You just can’t trust the rhetoric, whether it’s left, right, or libertarian.
An illuminating historical essay by Yasha Levine about Harry Koch, the founding oligarch of the family now led by the right-wing activist billionaire Koch brothers, appeared on the Texas Observer‘s website the other day. It describes how Koch grand-père made his fortune during the late-19th-century government-sponsored railroad boom.
Seems the U.S. government at the time thought reliable transportation around the country was a good idea and went about granting federally owned land for the purpose. Koch, an enterprising newspaper owner in Quanah, Texas, was in a good position to take advantage. Levine’s piece focuses on a) Koch’s biography and b) what a jerk he was, to wit:
“In 1897, while the country was still in the grips of one of the worst economic depressions in its history, Harry Koch penned a long, gushing account of a luxurious trip to a convention thrown for boosters and businessmen in Galveston. Between detailed descriptions of all the oysters eaten and champagne bottles emptied at swanky parties, Harry expressed shock and outrage that the street railway union organized a strike during the convention and forced attendees to temporarily move about on foot.”
Icky indeed. But witness the response from the left, for example from Jonathan Schwartz’s A Tiny Revolution blog, to that business about the government-sponsored railroad industry: “In Shocking Twist No One Could Have Foreseen, Kochs’ Family Empire Founded on Government Handouts.” Not only was that not the point of Levine’s article, but equating government sponsorship of a nation-building transportation network the century before last with the “welfare state” programs right-wingers object to today makes about as much sense as Michele Bachmann when she tries to make a point about something.
Not even the airheads trying to knock off Mitt Romney in the Republican primary race would be likely today to come down against that long-ago railway effort, were they to give the matter a minuscule amount of thought (well, leaving aside Ron Paul). The government stitched this country’s huge land mass together, first with railroads, then by building the highway system (which still bears the name of President Eisenhower). The government got us into space and onto the Moon. The government (through DARPA) seeded the development of the Internet and the Web. The list goes on. Such basic development projects have little to do with whether unemployment benefits should be extended or Medicare funding trimmed.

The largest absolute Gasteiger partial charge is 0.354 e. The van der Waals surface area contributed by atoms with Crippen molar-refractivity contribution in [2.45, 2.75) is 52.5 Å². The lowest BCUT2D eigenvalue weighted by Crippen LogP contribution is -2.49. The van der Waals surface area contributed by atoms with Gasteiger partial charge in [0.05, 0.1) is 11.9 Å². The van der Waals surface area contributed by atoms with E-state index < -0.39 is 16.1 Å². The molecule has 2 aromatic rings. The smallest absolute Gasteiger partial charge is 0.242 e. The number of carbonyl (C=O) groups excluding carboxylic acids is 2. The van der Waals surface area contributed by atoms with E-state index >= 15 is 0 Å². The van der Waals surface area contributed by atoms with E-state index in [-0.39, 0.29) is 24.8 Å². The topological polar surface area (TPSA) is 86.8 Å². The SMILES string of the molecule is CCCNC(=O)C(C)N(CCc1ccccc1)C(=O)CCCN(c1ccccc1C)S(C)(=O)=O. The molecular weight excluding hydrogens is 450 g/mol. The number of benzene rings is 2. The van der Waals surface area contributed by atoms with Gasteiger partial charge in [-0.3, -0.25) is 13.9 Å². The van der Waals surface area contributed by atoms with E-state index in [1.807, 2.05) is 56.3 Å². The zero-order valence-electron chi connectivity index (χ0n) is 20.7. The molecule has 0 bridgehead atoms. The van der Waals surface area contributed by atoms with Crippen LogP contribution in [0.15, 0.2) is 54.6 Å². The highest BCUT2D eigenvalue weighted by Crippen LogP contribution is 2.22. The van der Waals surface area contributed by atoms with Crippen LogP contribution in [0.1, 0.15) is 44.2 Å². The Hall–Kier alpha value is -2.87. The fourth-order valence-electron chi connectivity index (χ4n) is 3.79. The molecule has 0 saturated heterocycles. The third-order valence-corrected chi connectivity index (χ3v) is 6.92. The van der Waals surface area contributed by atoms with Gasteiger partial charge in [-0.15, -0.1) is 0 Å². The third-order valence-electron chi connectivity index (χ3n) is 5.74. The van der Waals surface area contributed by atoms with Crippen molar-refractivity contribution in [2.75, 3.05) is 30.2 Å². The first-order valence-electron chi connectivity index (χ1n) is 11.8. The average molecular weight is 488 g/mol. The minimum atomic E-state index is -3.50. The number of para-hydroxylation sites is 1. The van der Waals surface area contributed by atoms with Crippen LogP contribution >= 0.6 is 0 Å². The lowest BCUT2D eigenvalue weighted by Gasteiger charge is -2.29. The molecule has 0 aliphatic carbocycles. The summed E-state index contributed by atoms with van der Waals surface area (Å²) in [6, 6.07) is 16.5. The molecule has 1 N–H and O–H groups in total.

But never mind all that – a good headline for a blog post is the paramount need.
Turn, now, to the Koch-founded Cato Institute’s Steve H. Hanke, who is quoted by Levine demoting “democracy”: “Contrary to what propaganda has led the public to believe, America’s Founding Fathers were skeptical and anxious about democracy. They were aware of the evils that accompany a tyranny of the majority. The Framers of the Constitution went to great lengths to ensure that the federal government was not based on the will of the majority and was not, therefore, democratic.”
Hanke may be a respected academic, but his accusation of propaganda itself bears more than a whiff of it. Even as a schoolchild I remember being taught that we are not technically a democracy but a republic – the Founders set up only the House of Representatives – one half of one of the three branches of government – to be directly elected by the populace; clearly the forces aligned against direct democracy were strong.
But assertions (and assumptions) that democracy remains a high ideal in this country are far from “propaganda.” In fact there’s been an increasing actual tendency towards democracy. Witness the 1913 conversion of the Senate, by the Seventeenth Amendment, into a popularly elected body. Witness the extension of the franchise to blacks, to women, to 18-to-20-year-olds. Witness the rise every four years of a fresh clamor to eliminate the Electoral College, seen by many as vestigial and unfair. That’s not to say there wasn’t/isn’t ugly politics involved in these and other developments, but they all tend towards more direct representation.
Whatever their practical merits, moves towards democracy come from the natural human desire for one’s voice to be heard, not from some insidious “propaganda” spread – by whom? Liberals? Democrats? Occupy Wall Street? George W. Bush with his supposed intention to “spread democracy” to foreign lands? Hanke’s purpose and the Cato Institute’s is to establish their libertarian point of view as a principled stance opposed by sneaky propagandists. If in order to do this they need to suggest that democratic principles are null and void in our “democracy in a republic” (as many newly naturalized citizens are required to describe it), then so be it.
The point bears repeating: However smart the speaker or the writer, and whatever the political point of view, you just can’t trust any damn thing you read. Keeping that in mind is the only defense against the propaganda battering our poor addled heads from all sides.